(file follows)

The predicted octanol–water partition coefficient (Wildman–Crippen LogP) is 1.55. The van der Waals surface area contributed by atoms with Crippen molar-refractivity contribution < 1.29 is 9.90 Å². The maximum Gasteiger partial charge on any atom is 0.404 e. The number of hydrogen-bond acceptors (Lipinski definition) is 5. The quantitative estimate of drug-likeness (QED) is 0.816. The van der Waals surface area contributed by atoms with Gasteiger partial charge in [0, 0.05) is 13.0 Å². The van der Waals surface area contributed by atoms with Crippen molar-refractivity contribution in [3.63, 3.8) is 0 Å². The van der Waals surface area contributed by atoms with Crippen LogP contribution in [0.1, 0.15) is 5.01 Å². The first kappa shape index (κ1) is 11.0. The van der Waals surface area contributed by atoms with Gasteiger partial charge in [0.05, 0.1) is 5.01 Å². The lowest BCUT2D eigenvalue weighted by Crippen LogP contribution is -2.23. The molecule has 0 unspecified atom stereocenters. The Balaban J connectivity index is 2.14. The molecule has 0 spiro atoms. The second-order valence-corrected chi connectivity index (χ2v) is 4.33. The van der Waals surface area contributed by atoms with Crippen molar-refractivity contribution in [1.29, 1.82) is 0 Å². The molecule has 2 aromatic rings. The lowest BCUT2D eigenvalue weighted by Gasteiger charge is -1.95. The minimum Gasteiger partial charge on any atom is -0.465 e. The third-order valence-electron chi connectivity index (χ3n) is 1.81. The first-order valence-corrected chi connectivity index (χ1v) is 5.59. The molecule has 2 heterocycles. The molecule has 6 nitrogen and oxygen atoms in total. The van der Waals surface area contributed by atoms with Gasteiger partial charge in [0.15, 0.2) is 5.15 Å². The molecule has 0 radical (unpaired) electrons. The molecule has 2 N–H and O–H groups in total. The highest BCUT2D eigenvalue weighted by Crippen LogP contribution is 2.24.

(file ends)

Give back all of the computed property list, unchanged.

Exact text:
The predicted octanol–water partition coefficient (Wildman–Crippen LogP) is 1.55. The van der Waals surface area contributed by atoms with Crippen molar-refractivity contribution < 1.29 is 9.90 Å². The maximum Gasteiger partial charge on any atom is 0.404 e. The number of hydrogen-bond acceptors (Lipinski definition) is 5. The quantitative estimate of drug-likeness (QED) is 0.816. The van der Waals surface area contributed by atoms with Gasteiger partial charge in [0, 0.05) is 13.0 Å². The van der Waals surface area contributed by atoms with Crippen molar-refractivity contribution in [3.63, 3.8) is 0 Å². The van der Waals surface area contributed by atoms with Crippen LogP contribution in [0.1, 0.15) is 5.01 Å². The first kappa shape index (κ1) is 11.0. The van der Waals surface area contributed by atoms with Gasteiger partial charge in [0.05, 0.1) is 5.01 Å². The lowest BCUT2D eigenvalue weighted by Crippen LogP contribution is -2.23. The molecule has 0 unspecified atom stereocenters. The Balaban J connectivity index is 2.14. The molecule has 0 spiro atoms. The second-order valence-corrected chi connectivity index (χ2v) is 4.33. The van der Waals surface area contributed by atoms with Crippen molar-refractivity contribution in [1.29, 1.82) is 0 Å². The molecule has 2 aromatic rings. The lowest BCUT2D eigenvalue weighted by Gasteiger charge is -1.95. The minimum Gasteiger partial charge on any atom is -0.465 e. The third-order valence-electron chi connectivity index (χ3n) is 1.81. The first-order valence-corrected chi connectivity index (χ1v) is 5.59. The molecule has 2 heterocycles. The molecule has 6 nitrogen and oxygen atoms in total. The van der Waals surface area contributed by atoms with Gasteiger partial charge in [0.15, 0.2) is 5.15 Å². The molecule has 0 radical (unpaired) electrons. The molecule has 2 N–H and O–H groups in total. The highest BCUT2D eigenvalue weighted by Crippen LogP contribution is 2.24.